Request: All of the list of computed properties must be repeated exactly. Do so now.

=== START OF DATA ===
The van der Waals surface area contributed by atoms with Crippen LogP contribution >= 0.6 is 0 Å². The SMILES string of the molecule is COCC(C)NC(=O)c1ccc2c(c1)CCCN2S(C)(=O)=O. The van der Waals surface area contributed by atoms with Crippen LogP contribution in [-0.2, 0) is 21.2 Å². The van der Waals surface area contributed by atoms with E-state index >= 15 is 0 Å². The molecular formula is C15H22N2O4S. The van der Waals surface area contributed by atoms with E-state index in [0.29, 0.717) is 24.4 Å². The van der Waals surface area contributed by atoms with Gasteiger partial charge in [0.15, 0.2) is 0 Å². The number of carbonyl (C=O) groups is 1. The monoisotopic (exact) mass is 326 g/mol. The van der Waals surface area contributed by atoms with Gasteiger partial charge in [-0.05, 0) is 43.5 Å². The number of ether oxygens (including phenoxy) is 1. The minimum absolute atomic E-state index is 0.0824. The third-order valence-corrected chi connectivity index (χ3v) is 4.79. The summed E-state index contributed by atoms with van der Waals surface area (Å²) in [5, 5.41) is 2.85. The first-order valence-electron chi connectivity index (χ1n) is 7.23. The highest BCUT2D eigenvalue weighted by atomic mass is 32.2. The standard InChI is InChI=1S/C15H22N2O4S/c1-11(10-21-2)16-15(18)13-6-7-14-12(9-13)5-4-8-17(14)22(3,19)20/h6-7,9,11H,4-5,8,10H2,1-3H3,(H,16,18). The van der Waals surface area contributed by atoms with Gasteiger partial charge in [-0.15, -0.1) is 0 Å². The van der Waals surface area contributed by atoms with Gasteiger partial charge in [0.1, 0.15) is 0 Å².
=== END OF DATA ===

The van der Waals surface area contributed by atoms with Crippen LogP contribution >= 0.6 is 0 Å². The SMILES string of the molecule is COCC(C)NC(=O)c1ccc2c(c1)CCCN2S(C)(=O)=O. The van der Waals surface area contributed by atoms with Crippen LogP contribution in [-0.2, 0) is 21.2 Å². The van der Waals surface area contributed by atoms with E-state index >= 15 is 0 Å². The molecular formula is C15H22N2O4S. The van der Waals surface area contributed by atoms with E-state index in [0.29, 0.717) is 24.4 Å². The van der Waals surface area contributed by atoms with Gasteiger partial charge in [0.15, 0.2) is 0 Å². The number of carbonyl (C=O) groups is 1. The monoisotopic (exact) mass is 326 g/mol. The van der Waals surface area contributed by atoms with Gasteiger partial charge in [-0.05, 0) is 43.5 Å². The number of ether oxygens (including phenoxy) is 1. The minimum absolute atomic E-state index is 0.0824. The third-order valence-corrected chi connectivity index (χ3v) is 4.79. The summed E-state index contributed by atoms with van der Waals surface area (Å²) in [5, 5.41) is 2.85. The first-order valence-electron chi connectivity index (χ1n) is 7.23. The highest BCUT2D eigenvalue weighted by atomic mass is 32.2. The standard InChI is InChI=1S/C15H22N2O4S/c1-11(10-21-2)16-15(18)13-6-7-14-12(9-13)5-4-8-17(14)22(3,19)20/h6-7,9,11H,4-5,8,10H2,1-3H3,(H,16,18). The van der Waals surface area contributed by atoms with Gasteiger partial charge in [-0.15, -0.1) is 0 Å². The van der Waals surface area contributed by atoms with Gasteiger partial charge in [0.1, 0.15) is 0 Å².